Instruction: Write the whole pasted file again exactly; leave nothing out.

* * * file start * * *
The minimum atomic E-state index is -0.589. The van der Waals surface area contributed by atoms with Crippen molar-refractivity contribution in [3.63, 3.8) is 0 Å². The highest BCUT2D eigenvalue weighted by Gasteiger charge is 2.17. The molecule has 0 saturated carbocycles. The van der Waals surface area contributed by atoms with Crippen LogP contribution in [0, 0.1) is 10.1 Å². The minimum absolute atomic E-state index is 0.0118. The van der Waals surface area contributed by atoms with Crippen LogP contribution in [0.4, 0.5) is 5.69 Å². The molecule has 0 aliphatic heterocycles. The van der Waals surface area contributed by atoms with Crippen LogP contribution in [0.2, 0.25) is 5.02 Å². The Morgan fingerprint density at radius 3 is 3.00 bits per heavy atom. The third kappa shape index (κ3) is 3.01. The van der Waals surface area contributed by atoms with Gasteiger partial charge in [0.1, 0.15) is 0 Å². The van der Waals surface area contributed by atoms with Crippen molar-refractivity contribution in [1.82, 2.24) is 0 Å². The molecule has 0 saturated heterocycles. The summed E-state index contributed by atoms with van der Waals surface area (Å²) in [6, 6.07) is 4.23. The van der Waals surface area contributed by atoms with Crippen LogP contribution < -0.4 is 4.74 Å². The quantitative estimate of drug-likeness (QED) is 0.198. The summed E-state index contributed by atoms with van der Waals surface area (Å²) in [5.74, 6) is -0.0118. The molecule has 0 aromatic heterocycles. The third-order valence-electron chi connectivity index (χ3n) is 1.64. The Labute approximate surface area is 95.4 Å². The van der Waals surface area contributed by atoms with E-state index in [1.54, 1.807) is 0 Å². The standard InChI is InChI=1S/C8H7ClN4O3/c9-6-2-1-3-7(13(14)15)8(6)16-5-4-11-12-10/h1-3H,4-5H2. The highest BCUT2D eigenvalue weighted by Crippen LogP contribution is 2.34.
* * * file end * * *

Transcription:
The minimum atomic E-state index is -0.589. The van der Waals surface area contributed by atoms with Crippen molar-refractivity contribution in [3.63, 3.8) is 0 Å². The highest BCUT2D eigenvalue weighted by Gasteiger charge is 2.17. The molecule has 0 saturated carbocycles. The van der Waals surface area contributed by atoms with Crippen LogP contribution in [0, 0.1) is 10.1 Å². The minimum absolute atomic E-state index is 0.0118. The van der Waals surface area contributed by atoms with Crippen LogP contribution in [0.4, 0.5) is 5.69 Å². The molecule has 0 aliphatic heterocycles. The van der Waals surface area contributed by atoms with Crippen LogP contribution in [0.2, 0.25) is 5.02 Å². The Morgan fingerprint density at radius 3 is 3.00 bits per heavy atom. The third kappa shape index (κ3) is 3.01. The van der Waals surface area contributed by atoms with Gasteiger partial charge in [0.1, 0.15) is 0 Å². The van der Waals surface area contributed by atoms with Crippen molar-refractivity contribution in [1.82, 2.24) is 0 Å². The molecule has 0 saturated heterocycles. The summed E-state index contributed by atoms with van der Waals surface area (Å²) in [6, 6.07) is 4.23. The van der Waals surface area contributed by atoms with Crippen LogP contribution < -0.4 is 4.74 Å². The quantitative estimate of drug-likeness (QED) is 0.198. The summed E-state index contributed by atoms with van der Waals surface area (Å²) in [5.74, 6) is -0.0118. The molecule has 0 aromatic heterocycles. The third-order valence-electron chi connectivity index (χ3n) is 1.64. The Labute approximate surface area is 95.4 Å². The van der Waals surface area contributed by atoms with E-state index in [1.54, 1.807) is 0 Å². The standard InChI is InChI=1S/C8H7ClN4O3/c9-6-2-1-3-7(13(14)15)8(6)16-5-4-11-12-10/h1-3H,4-5H2. The highest BCUT2D eigenvalue weighted by Crippen LogP contribution is 2.34.